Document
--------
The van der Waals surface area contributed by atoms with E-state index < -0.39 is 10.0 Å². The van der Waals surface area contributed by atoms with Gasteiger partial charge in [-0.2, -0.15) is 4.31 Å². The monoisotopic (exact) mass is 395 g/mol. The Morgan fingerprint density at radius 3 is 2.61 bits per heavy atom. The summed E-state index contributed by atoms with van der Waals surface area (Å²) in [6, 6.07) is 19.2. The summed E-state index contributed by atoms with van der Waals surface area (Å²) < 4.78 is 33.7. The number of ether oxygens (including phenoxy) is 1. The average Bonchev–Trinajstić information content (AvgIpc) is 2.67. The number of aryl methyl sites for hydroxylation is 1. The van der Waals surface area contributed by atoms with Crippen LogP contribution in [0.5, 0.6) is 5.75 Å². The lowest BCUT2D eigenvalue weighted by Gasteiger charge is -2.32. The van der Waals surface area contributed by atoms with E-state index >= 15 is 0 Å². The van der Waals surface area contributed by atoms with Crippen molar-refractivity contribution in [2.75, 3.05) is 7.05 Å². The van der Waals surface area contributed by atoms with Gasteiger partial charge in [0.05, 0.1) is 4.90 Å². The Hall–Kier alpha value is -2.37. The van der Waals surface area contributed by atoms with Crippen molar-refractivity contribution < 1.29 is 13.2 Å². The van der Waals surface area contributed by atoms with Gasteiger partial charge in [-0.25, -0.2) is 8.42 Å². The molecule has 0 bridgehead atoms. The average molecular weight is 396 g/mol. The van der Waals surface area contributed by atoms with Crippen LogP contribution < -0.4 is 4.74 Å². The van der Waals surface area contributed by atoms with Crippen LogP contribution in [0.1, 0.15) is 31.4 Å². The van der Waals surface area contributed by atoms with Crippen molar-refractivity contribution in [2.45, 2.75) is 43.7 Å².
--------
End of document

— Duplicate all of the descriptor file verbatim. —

The van der Waals surface area contributed by atoms with E-state index < -0.39 is 10.0 Å². The van der Waals surface area contributed by atoms with Gasteiger partial charge in [-0.2, -0.15) is 4.31 Å². The monoisotopic (exact) mass is 395 g/mol. The Morgan fingerprint density at radius 3 is 2.61 bits per heavy atom. The summed E-state index contributed by atoms with van der Waals surface area (Å²) in [6, 6.07) is 19.2. The summed E-state index contributed by atoms with van der Waals surface area (Å²) < 4.78 is 33.7. The number of ether oxygens (including phenoxy) is 1. The average Bonchev–Trinajstić information content (AvgIpc) is 2.67. The number of aryl methyl sites for hydroxylation is 1. The van der Waals surface area contributed by atoms with Crippen LogP contribution in [0.5, 0.6) is 5.75 Å². The lowest BCUT2D eigenvalue weighted by Gasteiger charge is -2.32. The van der Waals surface area contributed by atoms with E-state index >= 15 is 0 Å². The van der Waals surface area contributed by atoms with Crippen molar-refractivity contribution in [2.75, 3.05) is 7.05 Å². The van der Waals surface area contributed by atoms with Gasteiger partial charge in [0.05, 0.1) is 4.90 Å². The Hall–Kier alpha value is -2.37. The van der Waals surface area contributed by atoms with Crippen molar-refractivity contribution < 1.29 is 13.2 Å². The van der Waals surface area contributed by atoms with Gasteiger partial charge in [-0.25, -0.2) is 8.42 Å². The molecule has 0 bridgehead atoms. The average molecular weight is 396 g/mol. The van der Waals surface area contributed by atoms with Crippen LogP contribution < -0.4 is 4.74 Å². The van der Waals surface area contributed by atoms with Crippen LogP contribution in [0.1, 0.15) is 31.4 Å². The van der Waals surface area contributed by atoms with Crippen molar-refractivity contribution in [2.45, 2.75) is 43.7 Å².